Posts Tagged ‘neighborhood’

It was a dark and stormy night

April 11, 2010

Standard wisdom for writers is that cliches are always bad. But I’m not so sure. If a cliche revs you up enough to start typing words on a blank screen, is that really a bad thing? I’m in favor of whatever primes the pump. Oops. Cliche. Seriously, it is a dark and stormy night in my adopted city, Oakland, and we chai-latte-sipping-sunshine-loving Northern Californians are outraged by our fickle spring weather. It has dropped below 68 degrees and that is just not supposed to happen in April. The wind is lashing the Mexican weeping bamboo on my deck, and thunderstorms are forecast. Pity the poor hummingbirds who can’t even make it to the feeder yet manage to survive the elements that send we humans cowering in abject terror to our netflix mumbling the Serenity Prayer.

Hey, nothing against netflix. Or the Serenity Prayer. Both are useful – the former for distraction, the latter to bring us face to face with the reality that we control so very little. Except for how we respond to the avalanche of stimuli bearing down upon us. And by those responses we build our worlds – hell or heaven at the flick of a neuron. “The courage to change the things I can…” It takes many hours on my meditation cushion to observe the cacaphony of my inner life. Maybe courage is built that way too, one breath at a time.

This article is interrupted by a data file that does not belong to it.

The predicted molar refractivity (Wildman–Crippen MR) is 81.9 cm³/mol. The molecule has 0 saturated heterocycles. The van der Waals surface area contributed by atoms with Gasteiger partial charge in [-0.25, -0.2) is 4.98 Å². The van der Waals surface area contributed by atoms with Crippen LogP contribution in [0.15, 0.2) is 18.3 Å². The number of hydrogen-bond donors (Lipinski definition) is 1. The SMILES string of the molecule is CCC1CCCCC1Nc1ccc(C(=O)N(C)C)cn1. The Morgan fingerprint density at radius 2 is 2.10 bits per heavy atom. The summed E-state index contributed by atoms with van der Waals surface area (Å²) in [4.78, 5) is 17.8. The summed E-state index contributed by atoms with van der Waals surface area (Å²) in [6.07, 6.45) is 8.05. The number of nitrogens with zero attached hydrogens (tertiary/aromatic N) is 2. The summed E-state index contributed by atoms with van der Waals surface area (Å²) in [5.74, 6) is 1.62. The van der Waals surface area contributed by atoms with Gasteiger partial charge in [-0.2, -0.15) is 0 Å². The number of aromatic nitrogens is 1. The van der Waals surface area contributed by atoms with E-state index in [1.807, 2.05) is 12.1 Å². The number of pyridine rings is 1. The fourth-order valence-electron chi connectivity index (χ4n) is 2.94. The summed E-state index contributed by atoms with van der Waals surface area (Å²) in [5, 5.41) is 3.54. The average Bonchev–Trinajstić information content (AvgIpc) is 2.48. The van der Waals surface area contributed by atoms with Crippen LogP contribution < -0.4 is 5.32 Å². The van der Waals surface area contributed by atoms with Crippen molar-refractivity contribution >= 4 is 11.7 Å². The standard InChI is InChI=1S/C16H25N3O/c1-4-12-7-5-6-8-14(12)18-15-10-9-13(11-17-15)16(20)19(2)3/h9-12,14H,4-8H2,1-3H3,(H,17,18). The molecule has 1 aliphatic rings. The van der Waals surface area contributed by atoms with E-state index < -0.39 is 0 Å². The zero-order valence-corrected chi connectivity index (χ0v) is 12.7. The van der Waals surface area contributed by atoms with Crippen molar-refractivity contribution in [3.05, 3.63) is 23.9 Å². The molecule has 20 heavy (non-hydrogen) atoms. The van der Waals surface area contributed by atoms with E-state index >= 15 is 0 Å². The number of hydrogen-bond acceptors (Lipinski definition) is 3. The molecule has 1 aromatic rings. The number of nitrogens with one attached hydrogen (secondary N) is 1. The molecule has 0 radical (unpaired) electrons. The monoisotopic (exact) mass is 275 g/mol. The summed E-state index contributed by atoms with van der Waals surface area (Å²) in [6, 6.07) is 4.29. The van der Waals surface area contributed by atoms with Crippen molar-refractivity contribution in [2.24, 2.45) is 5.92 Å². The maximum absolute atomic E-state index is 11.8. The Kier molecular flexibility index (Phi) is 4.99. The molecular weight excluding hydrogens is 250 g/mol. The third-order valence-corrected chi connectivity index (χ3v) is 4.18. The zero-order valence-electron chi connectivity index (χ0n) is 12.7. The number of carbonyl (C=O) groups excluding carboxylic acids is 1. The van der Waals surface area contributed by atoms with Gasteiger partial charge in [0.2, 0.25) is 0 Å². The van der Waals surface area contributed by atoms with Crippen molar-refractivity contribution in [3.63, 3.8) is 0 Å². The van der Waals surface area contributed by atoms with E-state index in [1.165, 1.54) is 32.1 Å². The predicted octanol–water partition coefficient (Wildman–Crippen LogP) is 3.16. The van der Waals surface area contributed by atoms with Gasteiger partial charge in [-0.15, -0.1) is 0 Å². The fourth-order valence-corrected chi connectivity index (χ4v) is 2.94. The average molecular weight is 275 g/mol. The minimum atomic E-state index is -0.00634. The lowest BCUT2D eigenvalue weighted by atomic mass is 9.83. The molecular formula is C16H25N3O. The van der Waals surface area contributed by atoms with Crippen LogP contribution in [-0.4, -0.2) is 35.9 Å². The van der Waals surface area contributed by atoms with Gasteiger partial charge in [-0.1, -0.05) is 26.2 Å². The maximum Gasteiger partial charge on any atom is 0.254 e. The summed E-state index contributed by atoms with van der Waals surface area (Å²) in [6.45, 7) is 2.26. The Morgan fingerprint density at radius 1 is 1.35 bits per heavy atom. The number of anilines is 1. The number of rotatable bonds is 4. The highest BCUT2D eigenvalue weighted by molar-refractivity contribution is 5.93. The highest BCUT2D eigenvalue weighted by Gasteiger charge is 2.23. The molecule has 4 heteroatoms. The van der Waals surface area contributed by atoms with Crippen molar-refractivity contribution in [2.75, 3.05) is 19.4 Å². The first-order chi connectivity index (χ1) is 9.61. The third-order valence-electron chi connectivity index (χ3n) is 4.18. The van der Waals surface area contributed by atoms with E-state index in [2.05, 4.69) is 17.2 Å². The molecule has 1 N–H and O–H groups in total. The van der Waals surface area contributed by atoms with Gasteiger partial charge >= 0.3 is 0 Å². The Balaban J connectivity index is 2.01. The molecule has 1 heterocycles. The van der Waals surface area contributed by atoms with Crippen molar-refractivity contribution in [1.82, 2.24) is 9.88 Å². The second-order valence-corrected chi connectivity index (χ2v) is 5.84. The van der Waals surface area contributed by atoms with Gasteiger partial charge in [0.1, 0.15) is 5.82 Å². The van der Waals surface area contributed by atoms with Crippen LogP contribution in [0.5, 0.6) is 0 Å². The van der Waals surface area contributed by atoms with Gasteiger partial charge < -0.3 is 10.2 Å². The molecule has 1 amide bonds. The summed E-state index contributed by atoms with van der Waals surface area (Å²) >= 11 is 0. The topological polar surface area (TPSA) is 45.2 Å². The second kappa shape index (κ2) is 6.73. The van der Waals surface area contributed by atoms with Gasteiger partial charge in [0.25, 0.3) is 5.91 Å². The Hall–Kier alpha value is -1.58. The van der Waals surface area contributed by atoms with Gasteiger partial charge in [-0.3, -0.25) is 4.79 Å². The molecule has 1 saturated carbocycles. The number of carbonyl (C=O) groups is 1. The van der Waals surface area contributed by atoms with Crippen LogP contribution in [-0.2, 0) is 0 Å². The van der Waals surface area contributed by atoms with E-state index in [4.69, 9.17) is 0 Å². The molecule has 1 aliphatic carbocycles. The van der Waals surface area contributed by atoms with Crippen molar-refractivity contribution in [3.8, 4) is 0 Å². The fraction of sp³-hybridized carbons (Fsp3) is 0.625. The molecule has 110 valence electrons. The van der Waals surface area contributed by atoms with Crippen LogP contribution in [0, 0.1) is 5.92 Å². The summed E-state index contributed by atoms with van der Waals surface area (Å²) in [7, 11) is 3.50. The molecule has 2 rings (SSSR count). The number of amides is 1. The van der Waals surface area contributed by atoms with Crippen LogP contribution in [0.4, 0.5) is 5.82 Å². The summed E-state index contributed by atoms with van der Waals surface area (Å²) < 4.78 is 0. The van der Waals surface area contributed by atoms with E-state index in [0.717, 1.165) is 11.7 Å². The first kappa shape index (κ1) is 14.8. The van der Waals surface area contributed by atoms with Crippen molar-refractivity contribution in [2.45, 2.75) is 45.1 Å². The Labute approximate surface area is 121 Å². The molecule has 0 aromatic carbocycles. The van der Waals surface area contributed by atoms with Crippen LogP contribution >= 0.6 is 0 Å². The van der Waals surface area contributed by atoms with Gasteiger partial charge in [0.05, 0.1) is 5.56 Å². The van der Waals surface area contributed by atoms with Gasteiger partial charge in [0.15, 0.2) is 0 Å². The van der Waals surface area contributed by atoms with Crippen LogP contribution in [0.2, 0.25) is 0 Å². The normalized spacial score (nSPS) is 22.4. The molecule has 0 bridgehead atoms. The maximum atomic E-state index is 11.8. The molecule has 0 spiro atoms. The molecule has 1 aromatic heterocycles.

Bounded by Lakeshore, Grand, and Mandana Avenues, the neighborhood where I live is known as Grand-Lake. I am a five-minute walk from Lake Merritt, Arizmendi Pizza, Peet’s and Trader Joe’s. From my deck I can see the Oakland Hills dotted with red tile roofs and palm trees interspersed with redwoods. Just below my street is an extension of Lakeshore Avenue with a small park where little kids jump, dig in the sand, and grab toys away from each other. It’s reassuring to hear their hoots and hollers and yelps, background music while I do the dishes or check my e-mail. Life is going on out there, I think, and like my old cat who loves to sit on the deck and watch the world, I am an observer of life. It washes up against me from the vantage point of the hill where I look out, as if from a tree house.

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